Security Partnerships Bulletin

April 29, 2010

Welcome to the inaugural issue of  the Security Partnerships Bulletin. In this newsletter, we will review significant legal and policy developments regarding homeland security partnerships between the US government and foreign governments. Steptoe & Johnson LLP offers foreign governments and businesses comprehensive counseling on these matters, including insights from former senior government officials responsible for US homeland security laws and policies.

  • Further Expansion of the Visa Waiver Program. On March 9, President Obama welcomed Greece as the newest entrant to the Visa Waiver Program (VWP); citizens from the 36 current VWP members can be screened electronically to obtain authorization to travel to the United States, rather than having to obtain a visa. Statements by President Obama and Homeland Security Secretary Napolitano indicate that, like the Bush administration, the Obama Administration views the VWP as increasing both security and efficiency.

    • In April 21, 2010 testimony before the Senate Committee on Homeland Security and Governmental Affairs, the DHS Assistant Secretary for Policy, David Heyman, expressed support for the expansion of the VWP to countries able to meet the statutory standards and willing and able to enter into a close security relationship with the US Government.

    • Foreign government entry into the program generally requires many months, and often years, of preparation, followed by intensive US government reviews of the foreign country.

    • Each current member is subject to biennial security reviews by the US government and must maintain standards to remain eligible for the program.

    • Nine countries have obtained membership in the VWP since the Secure Travel and Counterterrorism Partnership Act of 2007 transformed the VWP into a significant security program.

    • To be eligible for the program, countries aspiring to VWP membership must meet multiple standards related to security and other matters; some of these standards are more subjective (and within the discretion of the US Government) than others, but many non-member countries can make themselves attractive candidates for the VWP.

    • For many countries, a significant obstacle to VWP membership is the lack of a biometric air exit program in the United States. It is likely that the US government will make decisions within the next year about whether and how to establish such a program.

  • ESTA Enforced Compliance. As of March 20, 2010, DHS has begun enforcing electronic authorization requirements regarding passengers traveling by air and sea under the VWP. Citizens from the 36 countries that are members of the VWP may travel to the United States without visas, but these travelers must obtain travel authorizations from the Electronic System for Travel Authorization (ESTA).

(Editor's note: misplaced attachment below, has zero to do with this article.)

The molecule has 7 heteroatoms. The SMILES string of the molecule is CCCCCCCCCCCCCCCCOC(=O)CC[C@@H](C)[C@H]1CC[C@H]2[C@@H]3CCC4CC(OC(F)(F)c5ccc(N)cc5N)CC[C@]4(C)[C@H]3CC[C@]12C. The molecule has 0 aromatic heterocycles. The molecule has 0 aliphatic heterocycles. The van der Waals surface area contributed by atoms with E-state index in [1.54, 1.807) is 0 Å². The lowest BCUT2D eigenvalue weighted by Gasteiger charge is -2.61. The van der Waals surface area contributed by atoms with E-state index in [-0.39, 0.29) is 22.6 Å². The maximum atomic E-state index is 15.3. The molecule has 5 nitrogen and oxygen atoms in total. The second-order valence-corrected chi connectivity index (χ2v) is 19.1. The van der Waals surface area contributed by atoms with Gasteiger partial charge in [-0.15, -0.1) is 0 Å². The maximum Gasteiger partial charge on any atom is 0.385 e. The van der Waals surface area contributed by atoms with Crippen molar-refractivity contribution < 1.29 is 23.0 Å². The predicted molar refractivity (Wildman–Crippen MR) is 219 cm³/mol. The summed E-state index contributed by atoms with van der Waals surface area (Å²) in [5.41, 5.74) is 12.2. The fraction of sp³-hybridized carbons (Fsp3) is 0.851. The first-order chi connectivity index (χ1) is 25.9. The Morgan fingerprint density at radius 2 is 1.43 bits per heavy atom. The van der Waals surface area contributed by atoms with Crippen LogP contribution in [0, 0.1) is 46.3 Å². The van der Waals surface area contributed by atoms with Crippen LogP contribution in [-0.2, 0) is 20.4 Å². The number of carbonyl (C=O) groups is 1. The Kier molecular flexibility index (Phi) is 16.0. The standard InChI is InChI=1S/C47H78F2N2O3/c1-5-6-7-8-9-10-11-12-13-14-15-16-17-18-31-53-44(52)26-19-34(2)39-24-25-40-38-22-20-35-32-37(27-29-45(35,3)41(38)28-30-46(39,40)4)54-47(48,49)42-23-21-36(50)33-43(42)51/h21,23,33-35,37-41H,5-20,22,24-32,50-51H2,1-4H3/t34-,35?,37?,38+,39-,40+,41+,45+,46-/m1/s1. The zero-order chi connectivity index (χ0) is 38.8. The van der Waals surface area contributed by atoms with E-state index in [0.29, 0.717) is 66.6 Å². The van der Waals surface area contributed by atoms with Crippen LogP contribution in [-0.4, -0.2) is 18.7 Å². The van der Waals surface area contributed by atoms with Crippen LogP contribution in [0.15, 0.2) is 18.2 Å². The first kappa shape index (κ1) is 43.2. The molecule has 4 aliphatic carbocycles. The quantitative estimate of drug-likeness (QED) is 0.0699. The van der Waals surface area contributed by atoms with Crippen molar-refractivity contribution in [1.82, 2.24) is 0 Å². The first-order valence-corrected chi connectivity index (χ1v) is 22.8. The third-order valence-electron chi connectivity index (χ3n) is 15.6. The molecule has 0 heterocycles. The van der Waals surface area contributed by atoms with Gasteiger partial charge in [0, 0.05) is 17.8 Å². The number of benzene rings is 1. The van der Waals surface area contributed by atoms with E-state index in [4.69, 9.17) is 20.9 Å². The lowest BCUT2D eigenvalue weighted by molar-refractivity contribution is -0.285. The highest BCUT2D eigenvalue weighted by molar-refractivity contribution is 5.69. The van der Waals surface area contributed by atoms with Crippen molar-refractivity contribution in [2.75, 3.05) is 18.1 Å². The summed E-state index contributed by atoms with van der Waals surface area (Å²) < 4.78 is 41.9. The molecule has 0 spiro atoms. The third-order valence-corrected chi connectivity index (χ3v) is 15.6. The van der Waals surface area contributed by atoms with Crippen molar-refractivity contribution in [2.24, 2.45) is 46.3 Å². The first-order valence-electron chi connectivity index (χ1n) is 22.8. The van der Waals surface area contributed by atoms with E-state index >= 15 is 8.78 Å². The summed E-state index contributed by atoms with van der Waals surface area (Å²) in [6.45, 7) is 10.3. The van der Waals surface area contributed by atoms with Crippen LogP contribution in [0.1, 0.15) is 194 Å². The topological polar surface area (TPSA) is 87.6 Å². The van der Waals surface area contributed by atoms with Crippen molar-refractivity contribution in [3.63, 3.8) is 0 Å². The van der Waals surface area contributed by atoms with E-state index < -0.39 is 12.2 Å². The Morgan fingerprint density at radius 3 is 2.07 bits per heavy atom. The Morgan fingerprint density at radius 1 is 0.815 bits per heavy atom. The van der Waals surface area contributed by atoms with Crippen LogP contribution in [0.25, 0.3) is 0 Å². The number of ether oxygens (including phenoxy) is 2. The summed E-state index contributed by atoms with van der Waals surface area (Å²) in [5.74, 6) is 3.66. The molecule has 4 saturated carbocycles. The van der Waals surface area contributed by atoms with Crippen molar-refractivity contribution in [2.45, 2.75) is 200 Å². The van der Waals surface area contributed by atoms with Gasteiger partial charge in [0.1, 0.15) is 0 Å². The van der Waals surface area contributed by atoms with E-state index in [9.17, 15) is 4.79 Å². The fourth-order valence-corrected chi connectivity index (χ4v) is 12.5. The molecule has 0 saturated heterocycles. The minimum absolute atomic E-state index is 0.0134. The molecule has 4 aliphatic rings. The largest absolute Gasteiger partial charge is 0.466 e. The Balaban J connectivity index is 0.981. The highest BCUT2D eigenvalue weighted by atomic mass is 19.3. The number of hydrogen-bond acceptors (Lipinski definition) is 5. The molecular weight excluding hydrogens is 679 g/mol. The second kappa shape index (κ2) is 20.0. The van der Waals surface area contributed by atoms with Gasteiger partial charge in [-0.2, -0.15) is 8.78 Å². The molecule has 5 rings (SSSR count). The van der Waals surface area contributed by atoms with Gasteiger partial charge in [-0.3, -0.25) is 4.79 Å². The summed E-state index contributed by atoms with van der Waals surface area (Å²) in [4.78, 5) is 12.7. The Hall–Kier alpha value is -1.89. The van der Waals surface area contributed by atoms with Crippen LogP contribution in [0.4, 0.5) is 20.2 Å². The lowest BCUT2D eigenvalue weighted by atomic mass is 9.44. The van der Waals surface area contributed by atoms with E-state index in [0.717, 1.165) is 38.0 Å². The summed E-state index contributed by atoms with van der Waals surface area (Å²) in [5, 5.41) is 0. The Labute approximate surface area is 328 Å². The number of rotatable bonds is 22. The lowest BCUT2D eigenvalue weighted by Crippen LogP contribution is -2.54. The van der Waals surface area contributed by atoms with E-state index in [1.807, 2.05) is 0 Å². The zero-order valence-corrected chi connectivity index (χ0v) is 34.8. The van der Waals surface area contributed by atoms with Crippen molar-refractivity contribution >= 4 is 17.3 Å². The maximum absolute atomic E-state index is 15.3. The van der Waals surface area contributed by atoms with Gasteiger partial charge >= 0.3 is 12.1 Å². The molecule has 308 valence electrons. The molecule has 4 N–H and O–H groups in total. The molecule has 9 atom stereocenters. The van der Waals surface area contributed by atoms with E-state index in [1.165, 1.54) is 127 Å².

• Currently ESTA is free of charge. However, pursuant to the Travel Promotion Act, which was signed on March 4, 2010, DHS's Customs and Border Protection agency (CBP) is required to establish a fee for ESTA within six months. The fee will be the sum of $10.00 and a to-be-determined amount to cover the cost of administering the system.

    • The ESTA requirement went into effect in January 2009, but CBP determined that enforcement of the requirement would be reasonable only after aircraft operators had time to adjust their systems to ascertain which travelers had obtained ESTAs.

    • On January 20, 2010, CBP announced that by March 20, airlines would be required have the requisite systems implemented to ensure ESTA compliance. CBP has said that VWP travelers and their aircraft operators now risk fines if they travel without ESTAs. CBP may fine aircraft operators as much as $3,300 per violation, and each noncompliant passenger constitutes a violation.

    • CBP also has indicated, however, that it will exercise discretion regarding enforcement and may not issue a fine for every violation.

  • Enhanced Passenger Screening Requires Enhanced Airline Cooperation. On April 2, the US government announced a new approach to screening passengers departing from foreign countries. In the wake of the Christmas bombing attempt by Umar Farouk Abdulmutallab, a Nigerian who tried to blow up a flight en route from Amsterdam to Detroit, the US government announced enhanced screening for all air travelers from any one of 14 countries of concern, most of which are located in the Mid-East. This prompted criticism from the aviation industry, officials from the 14 countries, and many security experts, among others.

    • The new approach outlined by the US government no longer relies on fixed categories of nationality and departure points as the dominant screening criteria; instead, it focuses on the use of intelligence to make individualized assessments of the need for enhanced screening.

    • All passengers who match specific criteria, including travel patterns, will be subjected to additional security screening.

    • The success of this new approach, which will take time to implement fully, depends on close cooperation among airlines, foreign governments, and the Department of Homeland Security, particularly CBP as decisions are made in real-time.
    • Protocols for this new approach are under development; airlines and foreign airport authorities will need to ensure that these developing protocols account for their own system capabilities and foreign laws and policies regarding the conduct of passenger screening.